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Prognostic Factors for Bacterial Cultures Positive for Propionibacterium acnes and Other Organisms in a Large Series of Revision Shoulder Arthroplasties Performed for Stiffness, Pain, or Loosening
Paul Pottinger, MD1; Susan Butler-Wu, PhD2; Moni Blazej Neradilek, MS3; Andrew Merritt, MD4; Alexander Bertelsen, PAC4; Jocelyn L. Jette, BS4; Winston J. Warme, MD4; Frederick A. Matsen, III, MD4
1 Department of Medicine, University of Washington Medical Center, Box 356420, 1959 NE Pacific Street, Seattle, WA 98195
2 Department of Laboratory Medicine, University of Washington Medical Center, Box 357110, 1959 NE Pacific Street, NW120, Seattle, WA 98195
3 The Mountain-Whisper-Light Statistics, 1827 23rd Avenue East, Seattle, WA 98112-2913
4 Department of Orthopedics and Sports Medicine, University of Washington Medical Center, Box 356500, 1959 NE Pacific Street, Seattle, WA 98195. E-mail address for F.A. Matsen: matsen@uw.edu
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  • Disclosure statement for author(s): PDF

Investigation performed at the University of Washington, Seattle, Washington



Disclosure: None of the authors received payments or services, either directly or indirectly (i.e., via his or her institution), from a third party in support of any aspect of this work. One or more of the authors, or his or her institution, has had a financial relationship, in the thirty-six months prior to submission of this work, with an entity in the biomedical arena that could be perceived to influence or have the potential to influence what is written in this work. No author has had any other relationships, or has engaged in any other activities, that could be perceived to influence or have the potential to influence what is written in this work. The complete Disclosures of Potential Conflicts of Interest submitted by authors are always provided with the online version of the article.

Copyright © 2012 by The Journal of Bone and Joint Surgery, Inc.
J Bone Joint Surg Am, 2012 Nov 21;94(22):2075-2083. doi: 10.2106/JBJS.K.00861
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Abstract

Background: 

Propionibacterium acnes has been grown on culture in half of the reported cases of chronic infection associated with shoulder arthroplasty. The presence of this organism can be overlooked because its subtle presentation may not suggest the need for culture or because, in contrast to many orthopaedic infections, multiple tissue samples and weeks of culture incubation are often necessary to recover this organism. Surgical decisions regarding implant revision and antibiotic therapy must be made before the results of intraoperative cultures are known. In the present study, we sought clinically relevant prognostic evidence that could help to guide treatment decisions.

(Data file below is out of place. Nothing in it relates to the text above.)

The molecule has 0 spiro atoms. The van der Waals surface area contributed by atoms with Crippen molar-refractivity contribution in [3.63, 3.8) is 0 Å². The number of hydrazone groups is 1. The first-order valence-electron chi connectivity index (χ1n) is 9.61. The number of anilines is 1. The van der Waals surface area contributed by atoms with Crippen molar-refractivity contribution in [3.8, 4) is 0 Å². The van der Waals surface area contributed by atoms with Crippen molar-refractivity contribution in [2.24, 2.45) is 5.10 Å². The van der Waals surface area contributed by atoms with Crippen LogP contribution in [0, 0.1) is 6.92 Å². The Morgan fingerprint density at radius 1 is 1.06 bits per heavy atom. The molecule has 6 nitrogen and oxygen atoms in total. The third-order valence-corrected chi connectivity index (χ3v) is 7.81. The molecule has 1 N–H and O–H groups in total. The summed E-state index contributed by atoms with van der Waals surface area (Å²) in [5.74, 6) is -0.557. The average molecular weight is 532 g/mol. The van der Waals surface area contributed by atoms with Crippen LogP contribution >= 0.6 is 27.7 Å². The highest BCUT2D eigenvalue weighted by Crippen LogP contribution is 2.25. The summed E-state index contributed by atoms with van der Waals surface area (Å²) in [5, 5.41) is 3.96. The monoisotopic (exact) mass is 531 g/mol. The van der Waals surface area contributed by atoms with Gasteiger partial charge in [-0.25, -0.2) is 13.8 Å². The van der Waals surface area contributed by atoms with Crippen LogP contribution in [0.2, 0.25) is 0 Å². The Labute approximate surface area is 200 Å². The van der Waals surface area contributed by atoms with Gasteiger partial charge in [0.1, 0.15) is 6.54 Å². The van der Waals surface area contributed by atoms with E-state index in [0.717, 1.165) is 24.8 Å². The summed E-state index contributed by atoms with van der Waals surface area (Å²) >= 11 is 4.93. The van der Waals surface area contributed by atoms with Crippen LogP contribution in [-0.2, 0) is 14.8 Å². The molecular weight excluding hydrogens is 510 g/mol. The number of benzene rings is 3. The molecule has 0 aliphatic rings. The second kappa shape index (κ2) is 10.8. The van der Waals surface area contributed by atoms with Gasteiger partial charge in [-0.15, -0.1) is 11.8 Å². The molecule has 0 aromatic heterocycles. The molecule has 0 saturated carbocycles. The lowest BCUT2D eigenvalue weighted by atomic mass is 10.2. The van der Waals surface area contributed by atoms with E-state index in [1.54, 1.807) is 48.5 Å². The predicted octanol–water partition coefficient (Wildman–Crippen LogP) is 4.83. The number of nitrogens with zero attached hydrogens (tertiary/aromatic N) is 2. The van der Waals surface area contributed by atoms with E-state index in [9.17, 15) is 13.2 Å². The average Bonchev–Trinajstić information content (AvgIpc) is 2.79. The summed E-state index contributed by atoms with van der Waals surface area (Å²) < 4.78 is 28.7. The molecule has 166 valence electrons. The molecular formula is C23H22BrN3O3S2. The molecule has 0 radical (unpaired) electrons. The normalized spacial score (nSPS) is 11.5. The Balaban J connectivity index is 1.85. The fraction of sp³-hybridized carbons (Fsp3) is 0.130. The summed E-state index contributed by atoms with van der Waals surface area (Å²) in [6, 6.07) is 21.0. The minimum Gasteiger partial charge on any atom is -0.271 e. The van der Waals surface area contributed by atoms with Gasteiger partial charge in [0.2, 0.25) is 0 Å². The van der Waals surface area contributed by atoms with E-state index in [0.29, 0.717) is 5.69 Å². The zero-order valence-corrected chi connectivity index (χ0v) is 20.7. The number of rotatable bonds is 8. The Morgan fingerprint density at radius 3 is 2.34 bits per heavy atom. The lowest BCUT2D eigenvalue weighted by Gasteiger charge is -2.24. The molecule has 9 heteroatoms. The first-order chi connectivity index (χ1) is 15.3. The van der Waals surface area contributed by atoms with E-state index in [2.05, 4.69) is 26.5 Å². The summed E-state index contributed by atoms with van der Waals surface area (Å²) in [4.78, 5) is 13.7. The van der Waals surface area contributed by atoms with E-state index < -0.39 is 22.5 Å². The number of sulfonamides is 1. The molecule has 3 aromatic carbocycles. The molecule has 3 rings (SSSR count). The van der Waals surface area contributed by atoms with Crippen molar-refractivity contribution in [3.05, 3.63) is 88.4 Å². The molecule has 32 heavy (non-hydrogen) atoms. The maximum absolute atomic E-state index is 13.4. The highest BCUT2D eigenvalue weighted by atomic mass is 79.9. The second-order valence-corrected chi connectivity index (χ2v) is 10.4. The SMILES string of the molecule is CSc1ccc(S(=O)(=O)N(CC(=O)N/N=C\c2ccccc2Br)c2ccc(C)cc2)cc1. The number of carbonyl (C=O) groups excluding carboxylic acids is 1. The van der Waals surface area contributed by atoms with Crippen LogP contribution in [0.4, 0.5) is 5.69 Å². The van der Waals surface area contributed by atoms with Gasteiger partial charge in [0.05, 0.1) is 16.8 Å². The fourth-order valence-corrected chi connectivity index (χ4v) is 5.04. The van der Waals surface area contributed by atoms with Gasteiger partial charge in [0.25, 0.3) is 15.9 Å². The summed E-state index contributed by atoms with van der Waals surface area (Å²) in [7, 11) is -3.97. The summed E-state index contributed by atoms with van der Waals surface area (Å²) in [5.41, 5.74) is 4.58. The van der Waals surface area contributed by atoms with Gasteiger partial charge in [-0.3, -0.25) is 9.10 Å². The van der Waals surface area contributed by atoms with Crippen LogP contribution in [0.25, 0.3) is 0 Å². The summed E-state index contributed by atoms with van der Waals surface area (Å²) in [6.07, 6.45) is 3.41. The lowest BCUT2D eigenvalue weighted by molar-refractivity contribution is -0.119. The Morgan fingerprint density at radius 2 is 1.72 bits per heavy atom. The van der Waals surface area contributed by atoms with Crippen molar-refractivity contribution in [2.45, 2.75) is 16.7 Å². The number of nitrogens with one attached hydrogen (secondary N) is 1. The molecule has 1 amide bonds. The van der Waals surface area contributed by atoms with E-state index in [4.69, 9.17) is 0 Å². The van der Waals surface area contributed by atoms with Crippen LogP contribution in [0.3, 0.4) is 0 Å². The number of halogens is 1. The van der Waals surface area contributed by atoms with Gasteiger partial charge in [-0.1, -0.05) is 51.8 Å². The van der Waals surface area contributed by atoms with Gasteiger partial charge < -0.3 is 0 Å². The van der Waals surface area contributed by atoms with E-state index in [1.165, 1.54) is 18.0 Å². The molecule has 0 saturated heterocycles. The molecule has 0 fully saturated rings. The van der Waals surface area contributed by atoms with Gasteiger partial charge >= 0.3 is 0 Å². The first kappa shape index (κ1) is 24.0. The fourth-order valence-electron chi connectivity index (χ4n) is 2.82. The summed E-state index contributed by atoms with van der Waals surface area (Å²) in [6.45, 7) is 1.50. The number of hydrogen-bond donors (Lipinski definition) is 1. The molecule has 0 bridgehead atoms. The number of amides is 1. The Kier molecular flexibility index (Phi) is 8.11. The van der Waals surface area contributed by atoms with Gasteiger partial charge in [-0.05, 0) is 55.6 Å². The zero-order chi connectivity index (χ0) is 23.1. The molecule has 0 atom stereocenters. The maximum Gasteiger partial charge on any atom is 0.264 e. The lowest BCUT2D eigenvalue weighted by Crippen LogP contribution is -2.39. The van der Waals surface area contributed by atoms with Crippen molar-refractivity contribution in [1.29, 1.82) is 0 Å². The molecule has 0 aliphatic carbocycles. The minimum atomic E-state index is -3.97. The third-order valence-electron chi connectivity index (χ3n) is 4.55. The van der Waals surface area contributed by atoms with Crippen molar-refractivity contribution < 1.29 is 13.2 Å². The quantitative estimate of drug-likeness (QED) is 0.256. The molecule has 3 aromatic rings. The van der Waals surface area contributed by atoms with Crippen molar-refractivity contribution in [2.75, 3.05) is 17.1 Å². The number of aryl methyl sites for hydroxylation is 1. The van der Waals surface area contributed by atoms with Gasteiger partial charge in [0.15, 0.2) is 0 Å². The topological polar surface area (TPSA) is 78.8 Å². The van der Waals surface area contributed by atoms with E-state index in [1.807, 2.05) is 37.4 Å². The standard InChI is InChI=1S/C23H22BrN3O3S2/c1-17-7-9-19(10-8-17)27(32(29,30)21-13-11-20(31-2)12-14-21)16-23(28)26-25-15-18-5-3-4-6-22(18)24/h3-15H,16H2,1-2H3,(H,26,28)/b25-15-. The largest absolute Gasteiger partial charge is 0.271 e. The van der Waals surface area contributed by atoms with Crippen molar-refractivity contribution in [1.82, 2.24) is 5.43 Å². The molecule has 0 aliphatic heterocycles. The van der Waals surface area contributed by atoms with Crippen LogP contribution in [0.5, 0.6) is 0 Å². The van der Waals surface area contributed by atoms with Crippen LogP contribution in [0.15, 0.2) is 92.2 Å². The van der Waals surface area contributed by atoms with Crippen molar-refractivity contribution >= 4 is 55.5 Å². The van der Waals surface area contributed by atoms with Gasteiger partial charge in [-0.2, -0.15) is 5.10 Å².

Methods: 

We statistically correlated preoperative and intraoperative observations on 193 shoulder arthroplasty revisions that were performed because of pain, loosening, or stiffness with the results of a Propionibacterium acnes-specific culture protocol. Regression models were used to identify factors predictive of a positive culture for Propionibacterium acnes.

Results: 

One hundred and eight of the 193 revision arthroplasties were associated with positive cultures; 70% of the positive cultures demonstrated growth of Propionibacterium acnes. The rate of positive cultures per shoulder increased with the number of culture specimens obtained from each shoulder. Fifty-five percent of the positive cultures required observation for more than one week. Male sex, humeral osteolysis, and cloudy fluid were each associated with significant increases of ≥600% in the likelihood of obtaining a positive Propionibacterium acnes culture. Humeral loosening, glenoid wear, and membrane formation were associated with significant increases of >300% in the likelihood of obtaining a positive Propionibacterium acnes culture.

Conclusions: 

Preoperative and intraoperative factors can be used to help to predict the risk of a positive culture for Propionibacterium acnes. This evidence is clinically relevant to decisions regarding prosthesis removal or retention and the need for immediate antibiotic therapy at the time of revision shoulder arthroplasty before the culture results become available.

Level of Evidence: 

Prognostic Level II. See Instructions for Authors for a complete description of levels of evidence.

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    Accreditation Statement
    These activities have been planned and implemented in accordance with the Essential Areas and policies of the Accreditation Council for Continuing Medical Education (ACCME) through the joint sponsorship of the American Academy of Orthopaedic Surgeons and The Journal of Bone and Joint Surgery, Inc. The American Academy of Orthopaedic Surgeons is accredited by the ACCME to provide continuing medical education for physicians.
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